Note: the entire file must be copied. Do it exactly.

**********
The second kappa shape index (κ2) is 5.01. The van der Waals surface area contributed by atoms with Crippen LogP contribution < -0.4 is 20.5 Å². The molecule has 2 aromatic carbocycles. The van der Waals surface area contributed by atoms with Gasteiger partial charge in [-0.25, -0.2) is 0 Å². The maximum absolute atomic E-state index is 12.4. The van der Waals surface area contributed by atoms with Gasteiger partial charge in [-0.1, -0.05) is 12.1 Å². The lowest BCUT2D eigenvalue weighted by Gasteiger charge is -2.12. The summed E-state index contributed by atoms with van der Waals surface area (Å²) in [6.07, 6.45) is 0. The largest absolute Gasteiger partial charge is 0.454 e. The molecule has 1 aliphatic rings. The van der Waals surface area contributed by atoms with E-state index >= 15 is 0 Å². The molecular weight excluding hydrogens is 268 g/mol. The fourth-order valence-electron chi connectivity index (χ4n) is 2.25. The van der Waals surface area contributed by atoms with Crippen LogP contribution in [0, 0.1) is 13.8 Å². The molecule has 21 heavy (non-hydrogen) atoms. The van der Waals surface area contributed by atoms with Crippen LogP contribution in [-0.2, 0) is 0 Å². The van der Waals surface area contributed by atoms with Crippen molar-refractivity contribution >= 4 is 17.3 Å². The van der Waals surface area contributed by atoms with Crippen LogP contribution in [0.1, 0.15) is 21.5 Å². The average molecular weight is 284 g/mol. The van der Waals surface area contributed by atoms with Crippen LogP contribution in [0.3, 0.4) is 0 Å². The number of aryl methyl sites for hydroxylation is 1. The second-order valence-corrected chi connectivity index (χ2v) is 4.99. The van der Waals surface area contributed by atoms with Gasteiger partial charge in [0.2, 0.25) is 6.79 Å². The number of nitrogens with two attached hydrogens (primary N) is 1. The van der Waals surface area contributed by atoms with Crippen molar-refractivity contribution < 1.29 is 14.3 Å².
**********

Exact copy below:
The second kappa shape index (κ2) is 5.01. The van der Waals surface area contributed by atoms with Crippen LogP contribution < -0.4 is 20.5 Å². The molecule has 2 aromatic carbocycles. The van der Waals surface area contributed by atoms with Gasteiger partial charge in [-0.25, -0.2) is 0 Å². The maximum absolute atomic E-state index is 12.4. The van der Waals surface area contributed by atoms with Gasteiger partial charge in [-0.1, -0.05) is 12.1 Å². The lowest BCUT2D eigenvalue weighted by Gasteiger charge is -2.12. The summed E-state index contributed by atoms with van der Waals surface area (Å²) in [6.07, 6.45) is 0. The largest absolute Gasteiger partial charge is 0.454 e. The molecule has 1 aliphatic rings. The van der Waals surface area contributed by atoms with E-state index >= 15 is 0 Å². The molecular weight excluding hydrogens is 268 g/mol. The fourth-order valence-electron chi connectivity index (χ4n) is 2.25. The van der Waals surface area contributed by atoms with Crippen LogP contribution in [0, 0.1) is 13.8 Å². The molecule has 21 heavy (non-hydrogen) atoms. The van der Waals surface area contributed by atoms with Crippen LogP contribution in [-0.2, 0) is 0 Å². The van der Waals surface area contributed by atoms with Crippen molar-refractivity contribution >= 4 is 17.3 Å². The van der Waals surface area contributed by atoms with Crippen LogP contribution in [0.1, 0.15) is 21.5 Å². The average molecular weight is 284 g/mol. The van der Waals surface area contributed by atoms with Crippen LogP contribution in [0.3, 0.4) is 0 Å². The number of aryl methyl sites for hydroxylation is 1. The second-order valence-corrected chi connectivity index (χ2v) is 4.99. The van der Waals surface area contributed by atoms with Gasteiger partial charge in [0.2, 0.25) is 6.79 Å². The number of nitrogens with two attached hydrogens (primary N) is 1. The van der Waals surface area contributed by atoms with Crippen molar-refractivity contribution < 1.29 is 14.3 Å².